Even well short of its 218mph top speed, the P1 can generate 600kg of downforce, an amount equal to many Le Mans racers and about five times greater that of the recently launched McLaren MP4-12C. Its advantage over non-McLaren rivals is even greater.
"The P1 is designed to be driven to a racing circuit with great levels of comfort and refinement," said McLaren Automotive managing director Antony Sheriff, "and then to be used on the racing circuit where it will offer an experience matched only by purpose-built racing cars."
The P1 uses the all-carbon chassis tub recently created as the basis for all new-era McLarens and launched with the MP4-12C. In another direct reference to F1, the new supercar has a special, race-bred 'recipe' for some composite components — claimed to be twice as stiff as steel — that form its core body/chassis.
This structure has relatively few parts and weighs only 100kg, which, McLaren engineers say, is lighter than any other road car's while delivering F1 levels of rigidity and safety. It also forms the engine airbox, roof snorkel and the roof itself, provides housings for the battery and power electronics, and shapes the aerodynamic side pods that feed air to the engine's cooling system.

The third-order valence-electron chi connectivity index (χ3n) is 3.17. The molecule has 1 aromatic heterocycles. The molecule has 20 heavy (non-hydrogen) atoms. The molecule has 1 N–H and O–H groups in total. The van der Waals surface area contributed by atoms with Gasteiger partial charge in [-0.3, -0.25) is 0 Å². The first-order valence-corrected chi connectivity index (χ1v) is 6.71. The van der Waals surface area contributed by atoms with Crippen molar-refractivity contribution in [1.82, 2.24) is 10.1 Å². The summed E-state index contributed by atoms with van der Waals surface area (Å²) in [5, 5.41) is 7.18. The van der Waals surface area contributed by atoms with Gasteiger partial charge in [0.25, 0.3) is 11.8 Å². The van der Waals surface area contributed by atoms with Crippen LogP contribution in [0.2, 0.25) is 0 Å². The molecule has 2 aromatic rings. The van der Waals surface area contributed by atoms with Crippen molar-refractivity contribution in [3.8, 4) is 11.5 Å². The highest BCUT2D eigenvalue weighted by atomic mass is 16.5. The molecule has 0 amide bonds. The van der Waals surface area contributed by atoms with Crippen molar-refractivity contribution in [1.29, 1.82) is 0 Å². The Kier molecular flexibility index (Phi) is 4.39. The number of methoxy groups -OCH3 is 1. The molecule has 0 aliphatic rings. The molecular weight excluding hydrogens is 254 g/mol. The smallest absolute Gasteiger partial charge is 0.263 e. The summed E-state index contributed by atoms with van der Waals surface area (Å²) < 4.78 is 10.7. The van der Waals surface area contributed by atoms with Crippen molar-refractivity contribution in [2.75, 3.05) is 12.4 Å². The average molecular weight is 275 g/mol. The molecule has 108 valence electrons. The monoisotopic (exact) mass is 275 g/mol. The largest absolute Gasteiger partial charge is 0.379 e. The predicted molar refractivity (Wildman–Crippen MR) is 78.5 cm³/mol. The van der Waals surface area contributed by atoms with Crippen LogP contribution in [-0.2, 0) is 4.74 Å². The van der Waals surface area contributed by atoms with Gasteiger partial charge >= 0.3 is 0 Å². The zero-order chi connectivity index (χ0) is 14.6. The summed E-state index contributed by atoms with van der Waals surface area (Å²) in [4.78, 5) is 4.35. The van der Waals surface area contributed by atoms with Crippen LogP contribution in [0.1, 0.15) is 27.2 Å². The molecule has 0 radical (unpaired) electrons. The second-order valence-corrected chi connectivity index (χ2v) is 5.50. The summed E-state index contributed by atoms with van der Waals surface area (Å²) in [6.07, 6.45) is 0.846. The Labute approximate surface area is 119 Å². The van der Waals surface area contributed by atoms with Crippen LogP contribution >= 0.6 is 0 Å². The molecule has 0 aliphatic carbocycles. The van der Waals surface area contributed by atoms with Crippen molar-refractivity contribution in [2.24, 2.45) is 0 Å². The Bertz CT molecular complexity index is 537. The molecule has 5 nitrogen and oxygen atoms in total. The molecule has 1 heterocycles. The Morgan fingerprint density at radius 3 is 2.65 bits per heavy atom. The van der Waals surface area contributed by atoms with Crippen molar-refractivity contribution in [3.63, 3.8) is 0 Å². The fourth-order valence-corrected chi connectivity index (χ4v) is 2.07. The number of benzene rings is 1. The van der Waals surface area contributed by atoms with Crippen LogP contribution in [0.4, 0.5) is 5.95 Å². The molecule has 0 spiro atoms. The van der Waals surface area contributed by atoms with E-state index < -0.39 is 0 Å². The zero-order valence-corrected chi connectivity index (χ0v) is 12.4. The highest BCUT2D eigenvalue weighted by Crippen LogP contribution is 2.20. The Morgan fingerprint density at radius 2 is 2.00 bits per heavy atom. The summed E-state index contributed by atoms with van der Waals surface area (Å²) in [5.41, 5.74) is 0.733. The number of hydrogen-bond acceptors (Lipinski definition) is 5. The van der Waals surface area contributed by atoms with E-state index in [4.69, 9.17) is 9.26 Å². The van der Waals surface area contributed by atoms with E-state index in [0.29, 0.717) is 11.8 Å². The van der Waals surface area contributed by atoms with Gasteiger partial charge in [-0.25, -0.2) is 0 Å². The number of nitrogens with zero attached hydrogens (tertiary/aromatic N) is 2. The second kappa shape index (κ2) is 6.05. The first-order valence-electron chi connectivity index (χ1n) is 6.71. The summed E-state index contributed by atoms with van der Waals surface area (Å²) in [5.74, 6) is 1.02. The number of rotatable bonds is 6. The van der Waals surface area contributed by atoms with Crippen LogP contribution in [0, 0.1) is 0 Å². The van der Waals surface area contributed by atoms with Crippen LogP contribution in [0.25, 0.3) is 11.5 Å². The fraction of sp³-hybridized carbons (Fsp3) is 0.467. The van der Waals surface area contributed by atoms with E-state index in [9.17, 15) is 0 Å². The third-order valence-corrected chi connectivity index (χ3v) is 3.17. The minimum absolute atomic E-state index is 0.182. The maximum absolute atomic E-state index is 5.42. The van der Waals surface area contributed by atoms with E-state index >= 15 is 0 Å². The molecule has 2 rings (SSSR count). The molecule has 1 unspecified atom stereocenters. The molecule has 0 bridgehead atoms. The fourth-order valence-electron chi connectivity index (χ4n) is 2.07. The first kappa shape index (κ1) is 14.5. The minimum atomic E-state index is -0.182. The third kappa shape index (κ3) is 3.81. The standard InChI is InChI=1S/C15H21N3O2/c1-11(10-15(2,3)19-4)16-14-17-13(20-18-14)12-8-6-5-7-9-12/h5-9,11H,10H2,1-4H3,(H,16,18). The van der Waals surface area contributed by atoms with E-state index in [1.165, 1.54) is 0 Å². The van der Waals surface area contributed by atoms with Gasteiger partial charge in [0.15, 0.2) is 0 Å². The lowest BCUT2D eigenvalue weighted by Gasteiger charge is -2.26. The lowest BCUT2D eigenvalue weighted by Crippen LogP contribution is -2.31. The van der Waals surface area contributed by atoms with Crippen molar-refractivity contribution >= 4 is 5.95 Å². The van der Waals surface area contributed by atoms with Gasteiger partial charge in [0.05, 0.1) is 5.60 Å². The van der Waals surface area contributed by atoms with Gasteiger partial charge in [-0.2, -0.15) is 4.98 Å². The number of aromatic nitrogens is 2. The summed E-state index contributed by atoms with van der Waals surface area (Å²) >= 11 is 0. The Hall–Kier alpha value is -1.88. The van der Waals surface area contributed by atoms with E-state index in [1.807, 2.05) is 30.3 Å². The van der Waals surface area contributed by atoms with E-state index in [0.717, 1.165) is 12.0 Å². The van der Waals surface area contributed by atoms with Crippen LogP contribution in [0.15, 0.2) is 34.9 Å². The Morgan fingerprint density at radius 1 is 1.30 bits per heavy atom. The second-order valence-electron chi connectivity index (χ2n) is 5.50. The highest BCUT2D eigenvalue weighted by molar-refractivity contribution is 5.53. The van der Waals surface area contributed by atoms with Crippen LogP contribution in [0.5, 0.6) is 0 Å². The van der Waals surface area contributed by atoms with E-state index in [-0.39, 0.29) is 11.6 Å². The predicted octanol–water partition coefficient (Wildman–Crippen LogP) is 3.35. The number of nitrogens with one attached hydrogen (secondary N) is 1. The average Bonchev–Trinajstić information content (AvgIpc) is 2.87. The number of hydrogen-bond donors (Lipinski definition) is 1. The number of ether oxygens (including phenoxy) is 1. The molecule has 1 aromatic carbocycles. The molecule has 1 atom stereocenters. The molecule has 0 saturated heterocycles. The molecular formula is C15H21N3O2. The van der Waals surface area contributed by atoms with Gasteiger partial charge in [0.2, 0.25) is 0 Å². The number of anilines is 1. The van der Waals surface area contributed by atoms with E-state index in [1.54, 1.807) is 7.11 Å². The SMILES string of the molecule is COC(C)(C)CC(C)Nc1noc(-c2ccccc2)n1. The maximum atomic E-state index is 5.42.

The P1 is 300mm longer than the 20-year-old F1 but only a shade wider and longer than the MP4-12C. Against its most recent compatriot, it grows 83mm (three inches) — the extra length aids the aero package — and it is 29mm (an inch) lower and 37mm (1.5 inches) wider. McLaren claims "substantially smaller" frontal area than the MP4-12C and claims that the P1 is also smaller in area than any other production sports car.
The P1's kerb weight is admirably low for a modern supercar, at 1400kg, (Porsche's 918 Spider is more like 1700kg) but even it can't match the F1, which weighed just 1140kg at the kerb.
The P1 powertrain is a hybrid partnership between a specially configured 727bhp version of McLaren's 3.8-litre twin-turbo petrol V8, and a 176bhp McLaren-built electric motor integrated with it via a specially cast aluminium block. The two power units send their combined 903bhp (with 664lb ft of torque) through a seven-speed twin-clutch Graziano gearbox.
The V8 carries its own special M838TQ serial number because of its special crankcase and larger turbochargers (plus other unique tweaks), which help it produce 20 per cent more power than a 'regular' 12C V8.